“They don’t have enough data, they have no data on the length of bus trips, and there just aren’t enough accidents,” Brown said in an interview. “Averaging companies is a very dubious technique.”
Greyhound, with 1,515 buses, dominates the curbside category in the safety board study, while New Jersey Transit, with 2,172 buses, is the largest company counted as a terminal operator.
“They’re really comparing Greyhound to New Jersey Transit” instead of commercial curbside carriers with terminal operators, Brown said.
Timothy Stokes, a Firstgroup Plc spokesman, declined to comment on the NTSB’s research.
Counting the companies cited by Epstein as terminal operators would narrow the ratio of fatal-crash risk between curbside and terminal operators to 4.6 to 1, according to Bloomberg calculations from study data provided by the safety board.
Just moving Greyhound would slightly increase the fatality rate of terminal operators while not changing the rate for curbside carriers. That’s because Greyhound’s fatal-crash rate, 1.39 per 100 buses, was almost exactly the curbside companies’ average during the period evaluated.
The NTSB stands by the study and its conclusions, said Weiss, the agency spokesman. The study focused on the safety record of the companies, not their size, route system or types of buses, he said.
“Safe bus operations should not depend on whether passengers are picked up or dropped off at a traditional bus station or down on the corner,” Weiss said. “It should depend upon safety culture and other issues such as driver training and bus maintenance.”
The agency counted Greyhound as a curbside carrier because of its BoltBus brand, the second-biggest U.S. curbside operator after Stagecoach Group Plc’s Megabus.com.
Because there is no standard government definition of “curbside,” the board’s researchers included any company in the category that operated at least one curbside route.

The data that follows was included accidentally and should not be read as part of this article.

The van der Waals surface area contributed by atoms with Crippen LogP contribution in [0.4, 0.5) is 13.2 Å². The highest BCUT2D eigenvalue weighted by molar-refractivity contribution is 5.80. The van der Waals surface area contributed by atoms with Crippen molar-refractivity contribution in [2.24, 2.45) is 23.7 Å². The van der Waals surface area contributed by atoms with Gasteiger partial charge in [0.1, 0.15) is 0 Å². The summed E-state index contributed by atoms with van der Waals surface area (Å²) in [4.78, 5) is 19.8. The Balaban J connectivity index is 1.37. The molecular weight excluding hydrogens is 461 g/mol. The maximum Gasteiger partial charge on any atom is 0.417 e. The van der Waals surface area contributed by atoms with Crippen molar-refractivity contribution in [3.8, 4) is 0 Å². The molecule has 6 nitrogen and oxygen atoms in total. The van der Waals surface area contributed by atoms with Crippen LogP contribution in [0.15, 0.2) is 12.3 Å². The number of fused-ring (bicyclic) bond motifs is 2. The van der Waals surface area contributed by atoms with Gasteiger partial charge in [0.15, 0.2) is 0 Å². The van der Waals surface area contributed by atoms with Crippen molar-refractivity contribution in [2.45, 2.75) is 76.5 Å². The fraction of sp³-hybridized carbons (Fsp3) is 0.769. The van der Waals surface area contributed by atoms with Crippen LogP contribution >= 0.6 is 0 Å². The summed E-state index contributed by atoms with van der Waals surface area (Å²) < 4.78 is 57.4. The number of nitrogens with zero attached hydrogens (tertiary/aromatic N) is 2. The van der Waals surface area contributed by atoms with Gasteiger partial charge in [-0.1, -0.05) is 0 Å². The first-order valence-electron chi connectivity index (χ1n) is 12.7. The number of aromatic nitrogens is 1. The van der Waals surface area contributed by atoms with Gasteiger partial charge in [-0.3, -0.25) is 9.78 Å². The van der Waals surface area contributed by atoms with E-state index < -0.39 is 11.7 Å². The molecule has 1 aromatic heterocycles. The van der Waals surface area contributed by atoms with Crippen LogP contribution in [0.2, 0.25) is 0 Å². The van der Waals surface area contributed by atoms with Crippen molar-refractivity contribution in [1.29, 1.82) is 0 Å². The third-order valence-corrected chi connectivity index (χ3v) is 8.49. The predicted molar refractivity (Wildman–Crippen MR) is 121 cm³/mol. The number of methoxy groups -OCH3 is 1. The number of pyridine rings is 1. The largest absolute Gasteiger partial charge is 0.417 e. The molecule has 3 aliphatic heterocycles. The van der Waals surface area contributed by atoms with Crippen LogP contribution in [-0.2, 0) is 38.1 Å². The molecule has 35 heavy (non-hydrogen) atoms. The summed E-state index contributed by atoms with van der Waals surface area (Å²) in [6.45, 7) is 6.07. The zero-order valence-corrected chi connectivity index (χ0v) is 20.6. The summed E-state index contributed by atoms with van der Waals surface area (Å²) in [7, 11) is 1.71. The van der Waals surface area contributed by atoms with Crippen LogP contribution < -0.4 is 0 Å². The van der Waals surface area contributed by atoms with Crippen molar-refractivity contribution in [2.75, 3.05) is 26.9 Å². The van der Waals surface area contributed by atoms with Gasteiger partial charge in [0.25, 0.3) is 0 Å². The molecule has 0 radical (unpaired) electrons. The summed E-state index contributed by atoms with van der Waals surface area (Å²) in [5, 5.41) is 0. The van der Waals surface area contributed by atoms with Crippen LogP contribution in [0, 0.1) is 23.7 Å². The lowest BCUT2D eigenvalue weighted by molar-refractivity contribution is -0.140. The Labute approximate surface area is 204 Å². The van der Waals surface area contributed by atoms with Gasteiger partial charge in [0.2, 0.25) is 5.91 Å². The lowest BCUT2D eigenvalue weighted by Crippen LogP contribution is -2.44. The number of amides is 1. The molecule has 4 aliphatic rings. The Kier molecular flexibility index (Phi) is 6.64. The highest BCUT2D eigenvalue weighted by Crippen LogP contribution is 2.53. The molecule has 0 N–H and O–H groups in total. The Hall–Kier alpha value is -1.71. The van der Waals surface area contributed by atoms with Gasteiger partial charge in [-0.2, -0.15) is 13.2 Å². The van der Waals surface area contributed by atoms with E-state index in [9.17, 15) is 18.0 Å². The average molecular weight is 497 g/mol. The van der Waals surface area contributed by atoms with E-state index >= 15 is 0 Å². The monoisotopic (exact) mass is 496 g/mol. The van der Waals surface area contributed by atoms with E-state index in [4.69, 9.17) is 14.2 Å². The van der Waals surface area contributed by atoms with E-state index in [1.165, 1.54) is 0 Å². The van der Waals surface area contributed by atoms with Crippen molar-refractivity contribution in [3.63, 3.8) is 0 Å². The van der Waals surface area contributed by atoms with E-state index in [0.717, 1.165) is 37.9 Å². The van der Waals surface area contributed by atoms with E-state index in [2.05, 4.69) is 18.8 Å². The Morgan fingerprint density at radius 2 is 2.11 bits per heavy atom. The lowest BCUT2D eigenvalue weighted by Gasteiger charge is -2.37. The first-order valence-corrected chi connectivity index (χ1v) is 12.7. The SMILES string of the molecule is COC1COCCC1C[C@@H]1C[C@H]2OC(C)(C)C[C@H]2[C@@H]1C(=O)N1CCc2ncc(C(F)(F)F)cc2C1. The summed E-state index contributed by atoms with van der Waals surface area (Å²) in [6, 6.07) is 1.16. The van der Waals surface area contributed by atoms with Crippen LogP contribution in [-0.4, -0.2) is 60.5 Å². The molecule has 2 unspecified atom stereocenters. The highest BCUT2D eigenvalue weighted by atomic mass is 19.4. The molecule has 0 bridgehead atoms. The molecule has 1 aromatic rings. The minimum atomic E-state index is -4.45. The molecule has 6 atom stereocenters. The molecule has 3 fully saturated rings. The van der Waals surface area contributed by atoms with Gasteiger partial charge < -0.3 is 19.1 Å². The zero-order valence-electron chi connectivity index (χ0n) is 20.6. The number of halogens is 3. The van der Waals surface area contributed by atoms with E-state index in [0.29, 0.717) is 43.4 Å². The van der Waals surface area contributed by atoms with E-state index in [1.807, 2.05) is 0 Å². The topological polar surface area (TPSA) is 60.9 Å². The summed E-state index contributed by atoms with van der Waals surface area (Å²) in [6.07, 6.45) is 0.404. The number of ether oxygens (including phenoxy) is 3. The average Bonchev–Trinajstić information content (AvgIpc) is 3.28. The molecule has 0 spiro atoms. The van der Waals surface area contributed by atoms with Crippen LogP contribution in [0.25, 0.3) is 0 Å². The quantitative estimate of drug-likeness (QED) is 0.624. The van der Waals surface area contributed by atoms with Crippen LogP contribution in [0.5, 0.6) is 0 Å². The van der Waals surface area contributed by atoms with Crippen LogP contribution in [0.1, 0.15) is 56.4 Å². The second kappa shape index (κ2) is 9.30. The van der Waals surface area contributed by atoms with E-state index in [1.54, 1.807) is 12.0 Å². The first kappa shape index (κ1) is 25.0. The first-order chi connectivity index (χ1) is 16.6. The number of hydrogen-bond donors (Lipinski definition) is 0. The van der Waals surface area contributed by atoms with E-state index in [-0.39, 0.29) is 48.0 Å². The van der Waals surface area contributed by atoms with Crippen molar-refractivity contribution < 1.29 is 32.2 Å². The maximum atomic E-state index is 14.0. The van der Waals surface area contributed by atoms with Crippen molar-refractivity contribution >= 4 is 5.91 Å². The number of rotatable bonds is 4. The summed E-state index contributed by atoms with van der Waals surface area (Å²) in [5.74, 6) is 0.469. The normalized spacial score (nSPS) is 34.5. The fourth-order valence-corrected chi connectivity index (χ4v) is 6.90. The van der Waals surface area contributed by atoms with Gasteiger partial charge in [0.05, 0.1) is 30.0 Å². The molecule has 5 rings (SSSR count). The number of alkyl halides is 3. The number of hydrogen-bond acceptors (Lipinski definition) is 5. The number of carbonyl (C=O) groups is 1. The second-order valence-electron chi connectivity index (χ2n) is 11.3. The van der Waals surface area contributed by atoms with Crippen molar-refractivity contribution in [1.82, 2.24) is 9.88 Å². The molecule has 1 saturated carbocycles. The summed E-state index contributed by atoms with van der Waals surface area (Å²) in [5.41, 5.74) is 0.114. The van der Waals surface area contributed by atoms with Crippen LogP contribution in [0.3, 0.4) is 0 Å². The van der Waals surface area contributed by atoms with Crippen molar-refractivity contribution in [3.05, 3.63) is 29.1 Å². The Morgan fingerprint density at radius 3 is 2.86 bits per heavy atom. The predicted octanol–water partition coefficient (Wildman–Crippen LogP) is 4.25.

The agency looked at curbside carriers more broadly, rather than those based in Chinatown, because that’s what the lawmakers asked it to do, Weiss said. NTSB research reports can take six to 18 months to produce, depending on the complexity of the topic and availability of staff resources, he said.
BoltBus, which Greyhound operates as a joint venture with Peter Pan, operated fewer than 100 buses in 2011, Stokes said.
The fatal-crash rate was only one measure used to compare the record of curbside bus companies in the 67-page report, Weiss said. Researches also looked at non-fatal crashes, inspection records and traffic violations, among other metrics, he said.
Three fatal crashes on the U.S. East Coast last year involved Chinatown buses. Two, bound for New York’s Chinatown, were subject of NTSB investigations.
World Wide Travel of Greater New York Ltd., the company involved in the crash that spurred Schumer and Velazquez to ask NTSB for the study, had an accident rate of 5.7 per million miles traveled, 375 percent higher than the threshold the motor carrier regulator deems unacceptable.
The company was rejected by the U.S. Defense Department when it tried to win a contract to carry military personnel in 2009.
Three Chinatown operations in New York and Philadelphia were the primary targets in the May 31, 2012, U.S. safety crackdown, while 26 individual companies were shuttered.
The increased enforcement continued this year, when Fung Wah, the largest Chinatown bus company operating between New York and Boston, was shut after the Massachusetts Department of Public Utilities found cracked bus frames and attempted repairs that appeared to worsen the defects.